Sunday, May 03, 2009

Rasmussen's Surprising Poll Finding

Yesterday a Rasmussen Reports review of its poll results for last week included this - - -

To be relevant in politics, you need either formal power or a lot of people willing to follow your lead. The governing Republicans in the nation’s capital have lost both on their continuing path to irrelevance, according to Scott Rasmussen’s analysis.

But then just 21% of GOP voters believe Republicans in Congress have done a good job representing their own party’s values.

Ironically, for just the second time in more than five years of tracking, Democrats have fallen below Republicans in the Generic Congressional Ballot. However, in April, for the second straight month, the number of Republicans in the nation fell by roughly half a percentage point. The number of Democrats remained unchanged from a month ago. …

Rasmussen's entire review’s here.

Folks, its no surprise that congressional Republicans are held in low esteem by most voters, including most GOP voters. MSM news orgs regularly report and “analyze” those findings. Their reports and “analysis” often include some reference to the GOP as a dying party.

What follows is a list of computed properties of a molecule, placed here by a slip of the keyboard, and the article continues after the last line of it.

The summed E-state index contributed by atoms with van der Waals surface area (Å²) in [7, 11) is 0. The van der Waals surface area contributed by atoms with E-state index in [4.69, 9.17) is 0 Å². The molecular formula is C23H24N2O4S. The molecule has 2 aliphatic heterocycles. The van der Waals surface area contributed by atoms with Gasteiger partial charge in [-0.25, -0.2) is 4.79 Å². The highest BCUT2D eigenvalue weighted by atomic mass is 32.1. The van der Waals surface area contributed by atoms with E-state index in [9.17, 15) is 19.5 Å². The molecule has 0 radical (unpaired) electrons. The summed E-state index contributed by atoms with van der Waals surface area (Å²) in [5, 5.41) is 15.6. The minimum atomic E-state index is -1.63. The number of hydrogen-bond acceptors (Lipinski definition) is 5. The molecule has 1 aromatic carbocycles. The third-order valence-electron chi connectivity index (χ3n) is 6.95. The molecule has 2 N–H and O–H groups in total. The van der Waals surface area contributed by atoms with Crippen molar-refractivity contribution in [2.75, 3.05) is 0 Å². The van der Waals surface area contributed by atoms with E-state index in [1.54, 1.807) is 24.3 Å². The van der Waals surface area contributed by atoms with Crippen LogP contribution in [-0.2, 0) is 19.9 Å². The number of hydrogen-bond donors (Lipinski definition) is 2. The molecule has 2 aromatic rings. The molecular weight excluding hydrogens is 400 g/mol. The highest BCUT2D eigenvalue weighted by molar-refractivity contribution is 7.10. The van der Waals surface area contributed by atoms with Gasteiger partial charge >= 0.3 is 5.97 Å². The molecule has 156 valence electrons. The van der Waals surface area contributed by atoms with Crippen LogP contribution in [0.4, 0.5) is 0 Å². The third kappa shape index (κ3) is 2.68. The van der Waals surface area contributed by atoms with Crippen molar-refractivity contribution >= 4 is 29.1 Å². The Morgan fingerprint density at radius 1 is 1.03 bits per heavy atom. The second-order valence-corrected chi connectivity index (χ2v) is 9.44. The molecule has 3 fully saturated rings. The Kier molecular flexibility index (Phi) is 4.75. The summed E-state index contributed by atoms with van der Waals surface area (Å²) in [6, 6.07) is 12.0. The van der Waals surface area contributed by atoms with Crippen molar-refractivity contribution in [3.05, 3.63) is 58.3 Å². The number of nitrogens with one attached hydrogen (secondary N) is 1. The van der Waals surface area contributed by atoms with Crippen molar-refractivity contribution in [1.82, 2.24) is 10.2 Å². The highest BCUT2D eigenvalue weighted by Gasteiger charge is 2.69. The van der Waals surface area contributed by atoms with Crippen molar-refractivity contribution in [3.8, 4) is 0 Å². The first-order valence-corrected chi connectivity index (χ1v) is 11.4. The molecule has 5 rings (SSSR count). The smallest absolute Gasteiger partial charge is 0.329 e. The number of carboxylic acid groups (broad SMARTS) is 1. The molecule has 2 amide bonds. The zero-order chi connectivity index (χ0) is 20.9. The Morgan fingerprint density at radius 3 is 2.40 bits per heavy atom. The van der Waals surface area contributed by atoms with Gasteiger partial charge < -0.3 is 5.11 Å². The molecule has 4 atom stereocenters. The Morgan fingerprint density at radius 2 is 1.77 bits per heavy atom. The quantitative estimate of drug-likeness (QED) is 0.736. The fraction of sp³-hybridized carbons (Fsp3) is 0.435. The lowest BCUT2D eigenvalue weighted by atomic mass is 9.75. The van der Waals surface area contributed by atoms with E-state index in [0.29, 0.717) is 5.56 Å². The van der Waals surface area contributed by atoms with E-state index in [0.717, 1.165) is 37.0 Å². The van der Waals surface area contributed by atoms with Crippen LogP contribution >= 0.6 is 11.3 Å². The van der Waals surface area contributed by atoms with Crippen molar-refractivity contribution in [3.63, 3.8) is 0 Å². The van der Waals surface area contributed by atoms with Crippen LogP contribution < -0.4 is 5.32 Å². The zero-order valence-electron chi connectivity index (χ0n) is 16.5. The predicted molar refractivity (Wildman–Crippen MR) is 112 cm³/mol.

But Rasmussen’s finding that Dems have fallen below the GOP on the Generic Congressional Ballot (other polls give a small edge to the Dems) will surprise many people.

What explains the finding?

For one thing, Congress as a whole has very low public approval ratings. Since the Dems run Congress voters, especially independents, very likely see a generic ballot party preference choice as a chance to register their disapproval of Congress by expressing a preference for the congressional GOP which, say what you will about its shortcomings (and they are many), at least isn't running Congress.

Something else: most voters have caught on to Congress’ culture of corruption; and they associate it with Dems such as Sen. Dodd, Reps. Rangel and other Dems who are getting rich and abusing the public trust in the name of serving "the little guy."

There’s more I could say but I want to get to other posts.

What do you think?


Anonymous said...


When Republicans start supporting a rational fiscal policy, they will win overwhelmingly.

When Mitch McConnell earmarks $75 million without a peep from his party, they have become part of the cancer.


Ken said...

Most Americans dislike members of Congress but make exception for their own member. Outside her district, Nancy Pelosi is widely disliked. The same is true of Republican leaders. But in their districts they are popular. Each uses his or her position to promote their district's interest. So they get reelected. And even more importantly they raise large sums of money, which they use to get supporters ( not of the Party's ideas, but of their leadership ) elected. Democrats and Republicans alike do this.

So long as we allow our votes to be bought with our money, nothing will change.